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Anyone 16 and up in South Carolina can now get the COVID vaccine

Some Midlands residents say this is a sign the state is returning to a sense of normality.

COLUMBIA, S.C. — Starting Wednesday, everyone in the state of South Carolina age 16 and up will be eligible for the the COVID-19 vaccine.

This means all previous restrictions on age or medical condition no longer apply.

South Carolina health officials and Gov. Henry McMaster made the decision last week to open the vaccine up to everyone on March 31. 

RELATED: How to register for the COVID-19 vaccine in South Carolina

It also eliminates Phase 1c, which wasn't supposed to start until April 12, and means the state is moving into the phase where everyone can get vaccinated over a month earlier than planned.

Online appointments can be made by using scdhec.gov/vaxlocator or you can call DHEC’s COVID-19 Vaccine Information Line at 1-866-365-8110 for help. 

For Ashleigh Cooke, who's younger and is waiting to be vaccinated, she's ready. "It's a good thing for younger people to be able to do it too," she said.

"It's exciting, I hope this means no masks, more protection," she added.

Some residents, like Derrell Richardson, have gotten the first shot and are waiting on his second. "It's a sign of a brighter future," he said. "I look at it as a stepping stone to hope to get back to normal."

There are three vaccines available: Pfizer, Moderna, and Johnson & Johnson. The Moderna and Johnson and Johnson are approved for anyone 18 and up, while the Pfizer is approved for anyone 16 and up. 

Because of that, the registration process for 16 and 17-year-olds is a little different if they go through Prisma Health. They cannot register directly through myChart; instead, they must call the Prisma Health COVID-19 hotline at 1-833-2-PRISMA or their Prisma Health physician to get an activation link for myChart. Once they have that link, they can register for a vaccine.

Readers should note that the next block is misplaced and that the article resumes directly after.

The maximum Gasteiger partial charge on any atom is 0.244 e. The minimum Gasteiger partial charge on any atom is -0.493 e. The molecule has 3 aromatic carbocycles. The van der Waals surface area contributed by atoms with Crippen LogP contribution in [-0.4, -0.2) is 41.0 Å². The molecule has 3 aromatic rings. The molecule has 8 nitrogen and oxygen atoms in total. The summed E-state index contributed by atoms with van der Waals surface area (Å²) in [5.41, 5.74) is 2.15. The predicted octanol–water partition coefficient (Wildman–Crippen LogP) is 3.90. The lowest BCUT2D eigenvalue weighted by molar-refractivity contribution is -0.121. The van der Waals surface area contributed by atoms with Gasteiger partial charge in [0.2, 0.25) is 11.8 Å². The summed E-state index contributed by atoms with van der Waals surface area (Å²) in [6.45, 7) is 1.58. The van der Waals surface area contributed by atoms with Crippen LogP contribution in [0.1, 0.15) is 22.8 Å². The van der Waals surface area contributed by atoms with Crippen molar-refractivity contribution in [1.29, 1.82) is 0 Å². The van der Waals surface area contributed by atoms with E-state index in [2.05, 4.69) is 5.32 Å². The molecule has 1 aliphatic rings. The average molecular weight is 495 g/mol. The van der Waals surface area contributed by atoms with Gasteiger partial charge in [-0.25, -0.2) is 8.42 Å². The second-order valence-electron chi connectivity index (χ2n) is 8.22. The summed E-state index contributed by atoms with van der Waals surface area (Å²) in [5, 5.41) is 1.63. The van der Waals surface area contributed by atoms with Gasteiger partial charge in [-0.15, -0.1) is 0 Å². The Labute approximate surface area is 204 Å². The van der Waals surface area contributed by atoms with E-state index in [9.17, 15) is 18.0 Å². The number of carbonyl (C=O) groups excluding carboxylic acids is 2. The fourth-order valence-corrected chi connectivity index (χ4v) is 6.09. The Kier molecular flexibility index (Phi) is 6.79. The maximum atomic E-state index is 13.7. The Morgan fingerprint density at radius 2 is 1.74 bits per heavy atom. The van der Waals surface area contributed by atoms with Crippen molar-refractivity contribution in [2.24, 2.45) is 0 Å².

RELATED: You'll want to hang on to your vaccine card — why it may be very important in the future

For others waiting for their second shot, like Richardson, it's a sense of excitement that the state is on the road to recovery. "I have underlying health conditions so I was glad to at least start the process of getting my shot, so if I do get the coronavirus, at least I have a better chance of surviving it," said Richardson.

"I got vaccinated as quickly as I could," said. Roy Hutchinson said. He is now fully vaccinated. "I hope it means more people can get out and the economy can continue to improve"

His message to everyone else? "Go get vaccinated."

There are several ways you can sign up to get the vaccine, including DHEC's online portal, the Prisma Health website, Lexington Medical Center's site, along with the Publix, Walgreens, Kroger and Doctor's Care websites. Smaller pharmacies and other health care providers are also offering it. DHEC's vaccine locator has a way to find the rest.

According to Prisma Health, as of March 29, Prisma Health gave out 296,975 vaccinations. Prisma Health say they are expecting 30,400 doses this week.